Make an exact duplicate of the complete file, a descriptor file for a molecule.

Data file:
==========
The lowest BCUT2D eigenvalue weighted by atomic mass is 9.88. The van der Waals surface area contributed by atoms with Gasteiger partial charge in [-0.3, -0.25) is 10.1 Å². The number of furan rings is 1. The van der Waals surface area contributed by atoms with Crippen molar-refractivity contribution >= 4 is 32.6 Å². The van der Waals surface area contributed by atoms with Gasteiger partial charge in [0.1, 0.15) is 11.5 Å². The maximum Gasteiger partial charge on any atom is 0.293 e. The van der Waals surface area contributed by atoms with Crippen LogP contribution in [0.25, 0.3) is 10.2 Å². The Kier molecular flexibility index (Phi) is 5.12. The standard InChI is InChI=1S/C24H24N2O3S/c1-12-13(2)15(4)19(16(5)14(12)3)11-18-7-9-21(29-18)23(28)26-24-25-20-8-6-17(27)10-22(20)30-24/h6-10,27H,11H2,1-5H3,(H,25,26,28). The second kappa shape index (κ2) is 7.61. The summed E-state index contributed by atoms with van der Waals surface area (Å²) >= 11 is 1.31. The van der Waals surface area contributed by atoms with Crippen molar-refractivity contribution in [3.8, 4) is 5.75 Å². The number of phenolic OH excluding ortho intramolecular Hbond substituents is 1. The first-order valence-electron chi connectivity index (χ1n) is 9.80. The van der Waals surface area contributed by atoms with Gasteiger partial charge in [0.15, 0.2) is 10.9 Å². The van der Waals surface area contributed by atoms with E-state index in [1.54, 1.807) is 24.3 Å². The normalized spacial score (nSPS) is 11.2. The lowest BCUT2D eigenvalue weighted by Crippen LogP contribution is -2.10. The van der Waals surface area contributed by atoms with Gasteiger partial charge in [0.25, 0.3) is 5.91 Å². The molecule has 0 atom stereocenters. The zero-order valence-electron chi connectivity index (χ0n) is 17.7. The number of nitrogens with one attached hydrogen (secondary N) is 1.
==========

The lowest BCUT2D eigenvalue weighted by atomic mass is 9.88. The van der Waals surface area contributed by atoms with Gasteiger partial charge in [-0.3, -0.25) is 10.1 Å². The number of furan rings is 1. The van der Waals surface area contributed by atoms with Crippen molar-refractivity contribution >= 4 is 32.6 Å². The van der Waals surface area contributed by atoms with Gasteiger partial charge in [0.1, 0.15) is 11.5 Å². The maximum Gasteiger partial charge on any atom is 0.293 e. The van der Waals surface area contributed by atoms with Crippen LogP contribution in [0.25, 0.3) is 10.2 Å². The Kier molecular flexibility index (Phi) is 5.12. The standard InChI is InChI=1S/C24H24N2O3S/c1-12-13(2)15(4)19(16(5)14(12)3)11-18-7-9-21(29-18)23(28)26-24-25-20-8-6-17(27)10-22(20)30-24/h6-10,27H,11H2,1-5H3,(H,25,26,28). The second kappa shape index (κ2) is 7.61. The summed E-state index contributed by atoms with van der Waals surface area (Å²) >= 11 is 1.31. The van der Waals surface area contributed by atoms with Crippen molar-refractivity contribution in [3.8, 4) is 5.75 Å². The number of phenolic OH excluding ortho intramolecular Hbond substituents is 1. The first-order valence-electron chi connectivity index (χ1n) is 9.80. The van der Waals surface area contributed by atoms with Gasteiger partial charge in [0.15, 0.2) is 10.9 Å². The van der Waals surface area contributed by atoms with E-state index in [1.54, 1.807) is 24.3 Å². The normalized spacial score (nSPS) is 11.2. The lowest BCUT2D eigenvalue weighted by Crippen LogP contribution is -2.10. The van der Waals surface area contributed by atoms with Gasteiger partial charge in [0.25, 0.3) is 5.91 Å². The molecule has 0 atom stereocenters. The zero-order valence-electron chi connectivity index (χ0n) is 17.7. The number of nitrogens with one attached hydrogen (secondary N) is 1.